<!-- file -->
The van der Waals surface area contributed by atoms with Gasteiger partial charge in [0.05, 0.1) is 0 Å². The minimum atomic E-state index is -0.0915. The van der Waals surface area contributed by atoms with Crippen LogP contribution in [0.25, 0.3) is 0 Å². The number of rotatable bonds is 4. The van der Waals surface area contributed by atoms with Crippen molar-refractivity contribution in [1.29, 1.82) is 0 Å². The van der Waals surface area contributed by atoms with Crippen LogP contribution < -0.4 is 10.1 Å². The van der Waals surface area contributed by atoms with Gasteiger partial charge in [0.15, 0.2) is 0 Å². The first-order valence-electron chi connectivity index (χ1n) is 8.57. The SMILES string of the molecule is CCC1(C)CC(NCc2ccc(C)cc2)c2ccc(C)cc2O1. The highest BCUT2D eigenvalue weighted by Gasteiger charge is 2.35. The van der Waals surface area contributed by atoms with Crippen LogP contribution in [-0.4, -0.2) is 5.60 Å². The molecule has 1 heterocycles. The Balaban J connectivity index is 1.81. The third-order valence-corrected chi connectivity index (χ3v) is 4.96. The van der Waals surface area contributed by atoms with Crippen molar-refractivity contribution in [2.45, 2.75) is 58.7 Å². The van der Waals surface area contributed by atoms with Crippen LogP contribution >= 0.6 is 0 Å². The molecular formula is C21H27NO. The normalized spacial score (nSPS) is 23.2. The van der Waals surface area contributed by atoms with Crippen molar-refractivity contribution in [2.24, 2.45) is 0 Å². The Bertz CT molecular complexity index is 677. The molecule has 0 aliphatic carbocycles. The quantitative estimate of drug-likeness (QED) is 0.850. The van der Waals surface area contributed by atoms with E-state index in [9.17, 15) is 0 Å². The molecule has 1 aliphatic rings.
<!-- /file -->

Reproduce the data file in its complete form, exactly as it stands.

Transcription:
The van der Waals surface area contributed by atoms with Gasteiger partial charge in [0.05, 0.1) is 0 Å². The minimum atomic E-state index is -0.0915. The van der Waals surface area contributed by atoms with Crippen LogP contribution in [0.25, 0.3) is 0 Å². The number of rotatable bonds is 4. The van der Waals surface area contributed by atoms with Crippen molar-refractivity contribution in [1.29, 1.82) is 0 Å². The van der Waals surface area contributed by atoms with Crippen LogP contribution < -0.4 is 10.1 Å². The van der Waals surface area contributed by atoms with Gasteiger partial charge in [0.15, 0.2) is 0 Å². The first-order valence-electron chi connectivity index (χ1n) is 8.57. The SMILES string of the molecule is CCC1(C)CC(NCc2ccc(C)cc2)c2ccc(C)cc2O1. The highest BCUT2D eigenvalue weighted by Gasteiger charge is 2.35. The van der Waals surface area contributed by atoms with Crippen LogP contribution in [-0.4, -0.2) is 5.60 Å². The molecule has 1 heterocycles. The Balaban J connectivity index is 1.81. The third-order valence-corrected chi connectivity index (χ3v) is 4.96. The van der Waals surface area contributed by atoms with Crippen molar-refractivity contribution in [2.45, 2.75) is 58.7 Å². The van der Waals surface area contributed by atoms with Crippen LogP contribution >= 0.6 is 0 Å². The molecular formula is C21H27NO. The normalized spacial score (nSPS) is 23.2. The van der Waals surface area contributed by atoms with Crippen molar-refractivity contribution in [2.24, 2.45) is 0 Å². The Bertz CT molecular complexity index is 677. The molecule has 0 aliphatic carbocycles. The quantitative estimate of drug-likeness (QED) is 0.850. The van der Waals surface area contributed by atoms with E-state index in [9.17, 15) is 0 Å². The molecule has 1 aliphatic rings.